South Africans are currently on day four of a 21-day lockdown in a bid to prevent the uncontrollable spread of COVID-19.
Many South Africans find themselves at home with a lot more time on their hands. With any travel and entertainment plans on hold, the likelihood of suffering from serious cabin fever is high.
Don’t panic, here we put together a list of home projects you can keep busy and scrap that cabin fever and at the same time, will ensure that your insurance cover is in top shape for any unforeseen event:
- Update your asset register – It’s the perfect time to do a thorough audit of all your assets at home and ensure that they are appropriately insured.Have you accumulated new electronics, clothes, computers, furniture, jewellery and other assets? Use the time at home to make sure your home inventory list is accurate and that new items are included under your cover.
- Avoid under-insurance – Thanks to the rise in living costs, your home and motor vehicles could be significantly under-insured in the event of a major catastrophe. Make sure that your buildings, home contents and vehicles are insured for their replacement value and not the resale value, especially under your buildings cover. Your updated asset register will be invaluable in ensuring you are covered for the correct values and items.
- Do essential maintenance – check your roof for wear and tear and replace any broken tiles or weathered waterproofing. Check your taps, fittings and plumbing for signs of wear and tear and repair what you can. Make a note of any work that needs to be done by a repair company after the lockdown.Paint, clean out, spruce up and remove all the clutter.
- Keep gutters clear – As we enter the autumn season, keep your inlet/outlet pipes of any drains and gutters clear of leaves and debris. Also address any waterproofing issues by repairing damaged flashings on the roof.
- Are your renewable energy solutions covered? – The increasing focus on green technology means that many households have solar geysers and solar PV panels installed. Check whether these items are included under your homeowners’ insurance cover and increase the sum insured on your policy to account for the additional value they add to your property.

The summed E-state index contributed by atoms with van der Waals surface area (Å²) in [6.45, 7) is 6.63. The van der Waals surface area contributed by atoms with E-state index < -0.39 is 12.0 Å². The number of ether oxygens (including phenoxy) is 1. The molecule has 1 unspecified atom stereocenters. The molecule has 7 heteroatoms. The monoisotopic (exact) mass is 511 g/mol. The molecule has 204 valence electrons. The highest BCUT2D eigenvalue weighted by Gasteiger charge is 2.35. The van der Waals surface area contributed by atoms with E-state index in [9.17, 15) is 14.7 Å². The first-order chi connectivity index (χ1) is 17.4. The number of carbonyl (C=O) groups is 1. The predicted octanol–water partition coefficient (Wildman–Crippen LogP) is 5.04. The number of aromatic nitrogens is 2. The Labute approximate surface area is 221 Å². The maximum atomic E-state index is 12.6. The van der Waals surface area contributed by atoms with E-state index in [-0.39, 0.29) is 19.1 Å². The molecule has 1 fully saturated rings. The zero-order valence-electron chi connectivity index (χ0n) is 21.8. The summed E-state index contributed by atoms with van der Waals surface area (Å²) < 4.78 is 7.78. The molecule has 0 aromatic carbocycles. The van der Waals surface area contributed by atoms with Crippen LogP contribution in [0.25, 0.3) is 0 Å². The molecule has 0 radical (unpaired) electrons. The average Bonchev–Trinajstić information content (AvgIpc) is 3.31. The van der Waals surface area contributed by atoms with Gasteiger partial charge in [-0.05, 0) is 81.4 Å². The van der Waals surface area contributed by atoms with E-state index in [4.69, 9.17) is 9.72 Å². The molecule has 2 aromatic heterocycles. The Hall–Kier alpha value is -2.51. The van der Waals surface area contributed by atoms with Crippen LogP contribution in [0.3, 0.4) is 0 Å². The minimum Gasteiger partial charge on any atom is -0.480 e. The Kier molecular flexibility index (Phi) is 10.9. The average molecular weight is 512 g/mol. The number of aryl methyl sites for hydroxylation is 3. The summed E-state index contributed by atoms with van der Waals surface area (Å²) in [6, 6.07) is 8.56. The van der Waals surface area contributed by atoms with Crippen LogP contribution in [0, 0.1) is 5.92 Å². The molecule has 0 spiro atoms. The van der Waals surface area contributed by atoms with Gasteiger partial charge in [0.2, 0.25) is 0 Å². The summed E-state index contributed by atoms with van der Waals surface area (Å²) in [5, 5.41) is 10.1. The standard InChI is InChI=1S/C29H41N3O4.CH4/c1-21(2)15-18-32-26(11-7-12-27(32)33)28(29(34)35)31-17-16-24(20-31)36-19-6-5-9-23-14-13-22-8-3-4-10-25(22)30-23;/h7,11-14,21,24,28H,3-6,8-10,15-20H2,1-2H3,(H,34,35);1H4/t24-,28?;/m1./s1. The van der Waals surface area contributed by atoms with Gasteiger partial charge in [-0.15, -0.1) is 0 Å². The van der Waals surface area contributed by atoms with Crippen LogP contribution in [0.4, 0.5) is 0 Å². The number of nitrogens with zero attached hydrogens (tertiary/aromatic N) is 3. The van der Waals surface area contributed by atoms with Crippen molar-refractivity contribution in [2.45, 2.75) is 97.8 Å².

- Power Surge – Load shedding remains a realityso check your policy to ensure that your appliances are covered and for any requirements on your policy for power surge protection – remember that this will need to be installed on your distribution board by a qualified electrician, so put this on your to-do list for when things are back to normal if not done already.
- Fire hazards – Minimise your home’s risk of fire by cleaning out the clutter and rid your home of unnecessary flammable materials such as dry garden debris, empty boxes, paper, chemicals and leftover paint. Check whether your insurance policy has any clauses related to fire extinguishers or smoke detectors and make sure you have them in place, for your own safety.
- Give your car a once-over – Check wiper blades and tyres for wear and tear and that the tread is still in good shape. Make a note of any items that need replacing or repair to schedule for later.
- Working from home – With many people working from home, you may need to consider business cover in order to address possible risks you may face in your home office environment. Ensure that your business assets such as laptops, cell phones and other work-related equipment are insured under your commercial policy. Bear in mind that business related public liability cover is not covered under your personal policy. Discuss appropriate business insurance options with your broker, as soon as possible.
- Be vigilant – keep an eye out for loiterers or unfamiliar people scanning the area and be aware of official government activities, so that you are not foiled by would-be criminals posing as officials. If anything seems out of place, notify your armed response to investigate.
- Security – Check with your security company how they will conduct their operations during this time, so that you are familiar with the process in the event of an emergency.
Written by Teresa Settas